Friday, December 13, 2013

Using a Lippincott Function for Centralized Exception Handling

The lippincott function is a way to wrap the handling of many different exceptions into a single reusable function.

Consider this use case:
  • A C++ library (say, libfoo) has many distinct exception types.
  • You want to wrap the C++ library with a C API.
  • You want error codes instead of exceptions for the C API.

A simple approach is to write every C API function as follows:
typedef enum foo_Result {
    FOO_OK,
    FOO_ERROR1,
    FOO_ERROR2,
    FOO_UNKNOWN
} foo_Result;

foo_Result foo_dothing()
{
    try
    {
        // Can throw MyException1 or MyException2
        foo::DoThing();
    }
    catch (const MyException1&)
    {
        return FOO_ERROR1;
    }
    catch (const MyException2&)
    {
        return FOO_ERROR2;
    }
    catch (...)
    {
        return FOO_UNKNOWN;
    }

    return FOO_OK;
}
There are some maintenance problems with the above approach:
  • DoThing() might later throw more exception types.
  • You must repeat the exception handling code for every API function.

Jon Kalb suggests the following refactoring method, which he named after Lisa Lippincott, who taught him the technique.
foo_Result lippincott()
{
    try
    {
        throw;
    }
    catch (const MyException1&)
    {
        return FOO_ERROR1;
    }
    catch (const MyException2&)
    {
        return FOO_ERROR2;
    }
    catch (...)
    {
        return FOO_UNKNOWN;
    }
}

foo_Result foo_dothing()
{
    try
    {
        foo::DoThing();
        return FOO_OK;
    }
    catch (...)
    {
        return lippincott();
    }
}
"throw;", when inside a catch block, simply rethrows the currently caught exception. In this case, the "throw;" is not directly placed in a catch block within the lippincott() function, but it is transitively (safely) called from within the catch block of foo_dothing().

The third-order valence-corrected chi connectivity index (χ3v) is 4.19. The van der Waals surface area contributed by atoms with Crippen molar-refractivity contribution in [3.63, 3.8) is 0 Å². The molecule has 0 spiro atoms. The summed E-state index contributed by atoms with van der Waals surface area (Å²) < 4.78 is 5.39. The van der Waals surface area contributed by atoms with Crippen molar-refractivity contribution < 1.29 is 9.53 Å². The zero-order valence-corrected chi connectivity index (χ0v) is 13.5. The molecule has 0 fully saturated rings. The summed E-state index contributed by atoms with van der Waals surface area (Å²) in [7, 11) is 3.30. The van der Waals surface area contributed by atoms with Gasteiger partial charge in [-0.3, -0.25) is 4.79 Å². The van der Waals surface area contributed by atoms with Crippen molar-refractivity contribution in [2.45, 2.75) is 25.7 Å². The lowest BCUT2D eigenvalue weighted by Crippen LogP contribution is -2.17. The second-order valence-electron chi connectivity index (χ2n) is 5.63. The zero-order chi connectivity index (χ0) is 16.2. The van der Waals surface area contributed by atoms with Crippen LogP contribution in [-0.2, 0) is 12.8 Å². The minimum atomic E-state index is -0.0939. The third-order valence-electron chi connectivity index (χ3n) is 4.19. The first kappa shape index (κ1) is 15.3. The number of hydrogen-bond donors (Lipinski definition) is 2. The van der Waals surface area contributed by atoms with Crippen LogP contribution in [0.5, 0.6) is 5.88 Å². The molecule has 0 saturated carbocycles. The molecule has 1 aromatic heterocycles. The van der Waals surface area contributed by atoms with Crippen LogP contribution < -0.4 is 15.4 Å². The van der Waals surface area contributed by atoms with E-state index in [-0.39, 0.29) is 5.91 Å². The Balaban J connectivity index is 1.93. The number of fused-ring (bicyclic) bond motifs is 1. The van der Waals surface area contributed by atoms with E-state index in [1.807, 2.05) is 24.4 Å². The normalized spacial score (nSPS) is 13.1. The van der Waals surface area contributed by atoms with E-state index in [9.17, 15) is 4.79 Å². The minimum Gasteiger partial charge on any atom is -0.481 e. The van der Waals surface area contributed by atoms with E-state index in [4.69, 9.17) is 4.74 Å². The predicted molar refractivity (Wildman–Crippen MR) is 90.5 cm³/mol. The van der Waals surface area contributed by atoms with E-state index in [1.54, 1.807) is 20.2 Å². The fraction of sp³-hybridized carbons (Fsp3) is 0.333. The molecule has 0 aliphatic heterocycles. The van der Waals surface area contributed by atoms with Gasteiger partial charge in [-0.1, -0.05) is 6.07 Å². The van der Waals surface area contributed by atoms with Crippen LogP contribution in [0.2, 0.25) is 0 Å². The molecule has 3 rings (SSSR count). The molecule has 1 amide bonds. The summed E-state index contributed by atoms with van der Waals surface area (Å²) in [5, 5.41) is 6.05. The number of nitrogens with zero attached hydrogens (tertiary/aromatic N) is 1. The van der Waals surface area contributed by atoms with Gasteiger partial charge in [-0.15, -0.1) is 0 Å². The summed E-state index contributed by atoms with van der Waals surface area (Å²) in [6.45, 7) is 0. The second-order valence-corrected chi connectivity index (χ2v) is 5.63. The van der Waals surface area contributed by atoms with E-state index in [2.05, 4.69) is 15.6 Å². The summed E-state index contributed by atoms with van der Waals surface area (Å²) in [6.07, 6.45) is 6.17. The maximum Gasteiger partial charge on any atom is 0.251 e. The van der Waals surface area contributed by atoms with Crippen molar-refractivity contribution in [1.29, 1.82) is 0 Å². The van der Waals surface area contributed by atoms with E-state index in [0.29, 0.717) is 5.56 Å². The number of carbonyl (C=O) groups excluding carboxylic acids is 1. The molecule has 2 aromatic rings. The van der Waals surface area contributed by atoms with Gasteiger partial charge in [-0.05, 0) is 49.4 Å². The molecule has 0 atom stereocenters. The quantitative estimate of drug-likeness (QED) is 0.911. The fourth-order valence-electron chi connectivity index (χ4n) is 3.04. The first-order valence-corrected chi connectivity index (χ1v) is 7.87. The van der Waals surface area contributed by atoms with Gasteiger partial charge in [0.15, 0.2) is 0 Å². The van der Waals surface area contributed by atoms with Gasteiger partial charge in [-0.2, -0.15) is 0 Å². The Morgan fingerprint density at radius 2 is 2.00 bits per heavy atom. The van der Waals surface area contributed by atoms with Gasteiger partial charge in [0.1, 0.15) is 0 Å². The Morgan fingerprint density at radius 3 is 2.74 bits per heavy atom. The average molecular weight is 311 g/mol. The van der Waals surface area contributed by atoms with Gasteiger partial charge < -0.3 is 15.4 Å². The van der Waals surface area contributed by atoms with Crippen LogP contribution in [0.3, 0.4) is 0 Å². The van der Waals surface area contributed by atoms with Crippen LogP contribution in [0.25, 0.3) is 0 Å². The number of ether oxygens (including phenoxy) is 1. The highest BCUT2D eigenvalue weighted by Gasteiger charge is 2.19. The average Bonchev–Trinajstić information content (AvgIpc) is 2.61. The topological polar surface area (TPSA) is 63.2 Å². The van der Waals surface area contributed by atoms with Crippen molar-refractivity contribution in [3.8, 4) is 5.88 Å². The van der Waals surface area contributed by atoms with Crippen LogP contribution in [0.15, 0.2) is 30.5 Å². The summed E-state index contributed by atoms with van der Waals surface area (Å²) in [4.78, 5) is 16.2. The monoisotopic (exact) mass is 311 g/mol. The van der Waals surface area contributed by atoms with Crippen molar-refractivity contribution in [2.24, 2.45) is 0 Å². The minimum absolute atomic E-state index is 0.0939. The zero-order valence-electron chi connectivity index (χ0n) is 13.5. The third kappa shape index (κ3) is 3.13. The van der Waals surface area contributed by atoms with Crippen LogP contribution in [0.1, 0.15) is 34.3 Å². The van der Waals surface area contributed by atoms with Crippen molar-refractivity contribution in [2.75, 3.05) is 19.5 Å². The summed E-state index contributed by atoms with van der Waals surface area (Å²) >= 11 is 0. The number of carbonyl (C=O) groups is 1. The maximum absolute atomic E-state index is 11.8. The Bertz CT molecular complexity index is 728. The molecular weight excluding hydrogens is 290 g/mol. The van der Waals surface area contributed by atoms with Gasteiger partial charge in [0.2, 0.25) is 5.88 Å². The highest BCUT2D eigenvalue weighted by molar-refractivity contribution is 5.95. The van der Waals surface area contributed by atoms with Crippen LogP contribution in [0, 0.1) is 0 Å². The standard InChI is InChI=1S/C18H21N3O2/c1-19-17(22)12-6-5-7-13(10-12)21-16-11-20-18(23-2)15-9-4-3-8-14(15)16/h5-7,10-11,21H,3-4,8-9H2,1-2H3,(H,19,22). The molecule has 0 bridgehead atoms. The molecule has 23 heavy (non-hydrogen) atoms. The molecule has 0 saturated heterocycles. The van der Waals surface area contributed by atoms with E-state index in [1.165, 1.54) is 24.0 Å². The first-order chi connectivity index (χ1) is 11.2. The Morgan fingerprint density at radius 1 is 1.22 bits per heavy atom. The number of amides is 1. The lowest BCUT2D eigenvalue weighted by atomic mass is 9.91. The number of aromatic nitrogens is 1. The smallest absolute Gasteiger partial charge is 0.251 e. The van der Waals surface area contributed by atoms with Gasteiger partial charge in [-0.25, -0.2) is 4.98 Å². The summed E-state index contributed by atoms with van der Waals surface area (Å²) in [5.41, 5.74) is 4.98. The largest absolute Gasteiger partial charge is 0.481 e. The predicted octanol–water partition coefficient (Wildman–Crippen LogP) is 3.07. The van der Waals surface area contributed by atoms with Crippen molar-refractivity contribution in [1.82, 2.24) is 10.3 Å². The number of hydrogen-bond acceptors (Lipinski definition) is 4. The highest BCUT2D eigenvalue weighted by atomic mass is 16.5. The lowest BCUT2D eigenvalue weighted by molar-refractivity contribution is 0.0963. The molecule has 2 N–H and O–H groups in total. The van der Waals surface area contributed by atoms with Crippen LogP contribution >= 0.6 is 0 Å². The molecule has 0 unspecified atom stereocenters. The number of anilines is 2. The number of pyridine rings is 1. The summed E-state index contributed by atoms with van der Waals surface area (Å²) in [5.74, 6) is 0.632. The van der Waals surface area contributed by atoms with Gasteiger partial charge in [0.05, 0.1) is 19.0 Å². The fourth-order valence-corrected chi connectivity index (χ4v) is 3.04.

There are some important preconditions to calling lippincott():
  • You cannot call the lippincott function from outside a catch block.
    • "throw;" outside of a catch block will call std::terminate().
  •  lippincott() must be noexcept. No exceptions should escape it.
    • The exception will leak out of the C API otherwise.

If we want extra safety, we can implement safeguards for the aforementioned preconditions:

To safely handle a violation of the first precondition, we can check that std::current_exception()  is not null previous to doing the "throw;"

To prevent an exception from being thrown out of lippincott(), we can wrap the whole body of the function in a try/catch.

Here is the "extra safe"/paranoid version of lippincott():
foo_Result lippincott()
try
{
    try
    {
        if (std::exception_ptr eptr = std::current_exception())
        {
            std::rethrow_exception(eptr);
        }
        else
        {
            return FOO_UNKNOWN;
        }
    }
    catch (const MyException1&)
    {
        return FOO_ERROR1;
    }
    catch (const MyException2&)
    {
        return FOO_ERROR2;
    }
    catch (...)
    {
        return FOO_UNKNOWN;
    }
}
catch (...)
{
    return FOO_UNKNOWN;
}
The C API can now be written entirely in the style of foo_dothing(), which will centralize the error code conversion through the lippincott function.

Another interesting idea is to use the lippincott function to convert exceptions into string representations for debugging. This area is especially in need of the extra try/catch surrounding the function, since allocating dynamic strings can fail.

Full working example: http://ideone.com/m2ZfHN

The term "lippincott function" was popularized by Jon Kalb in his exception-safe coding talks.
You can find his explanation here: youtube link

1 comment:

  1. comments: http://www.reddit.com/r/programming/comments/1ss9j2/c_secrets_using_a_lippincott_function_for/

    ReplyDelete